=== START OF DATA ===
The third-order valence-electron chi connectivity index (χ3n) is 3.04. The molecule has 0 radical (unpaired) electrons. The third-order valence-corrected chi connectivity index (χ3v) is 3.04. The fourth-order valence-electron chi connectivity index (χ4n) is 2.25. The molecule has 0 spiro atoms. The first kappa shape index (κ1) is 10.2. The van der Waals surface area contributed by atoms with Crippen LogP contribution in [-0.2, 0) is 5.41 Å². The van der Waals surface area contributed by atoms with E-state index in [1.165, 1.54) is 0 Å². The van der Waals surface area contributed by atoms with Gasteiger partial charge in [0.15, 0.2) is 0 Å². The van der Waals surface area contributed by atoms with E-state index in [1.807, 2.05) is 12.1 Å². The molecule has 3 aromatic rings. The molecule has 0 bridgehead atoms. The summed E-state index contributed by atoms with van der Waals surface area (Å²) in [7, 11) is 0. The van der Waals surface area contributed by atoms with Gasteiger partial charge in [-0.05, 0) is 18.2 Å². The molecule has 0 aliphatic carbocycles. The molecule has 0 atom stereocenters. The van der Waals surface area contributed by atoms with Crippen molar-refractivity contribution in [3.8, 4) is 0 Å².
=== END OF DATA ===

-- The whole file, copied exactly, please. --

The third-order valence-electron chi connectivity index (χ3n) is 3.04. The molecule has 0 radical (unpaired) electrons. The third-order valence-corrected chi connectivity index (χ3v) is 3.04. The fourth-order valence-electron chi connectivity index (χ4n) is 2.25. The molecule has 0 spiro atoms. The first kappa shape index (κ1) is 10.2. The van der Waals surface area contributed by atoms with Crippen LogP contribution in [-0.2, 0) is 5.41 Å². The van der Waals surface area contributed by atoms with E-state index in [1.165, 1.54) is 0 Å². The van der Waals surface area contributed by atoms with Gasteiger partial charge in [0.15, 0.2) is 0 Å². The van der Waals surface area contributed by atoms with E-state index in [1.807, 2.05) is 12.1 Å². The molecule has 3 aromatic rings. The molecule has 0 bridgehead atoms. The summed E-state index contributed by atoms with van der Waals surface area (Å²) in [7, 11) is 0. The van der Waals surface area contributed by atoms with Gasteiger partial charge in [-0.05, 0) is 18.2 Å². The molecule has 0 aliphatic carbocycles. The molecule has 0 atom stereocenters. The van der Waals surface area contributed by atoms with Crippen molar-refractivity contribution in [3.8, 4) is 0 Å².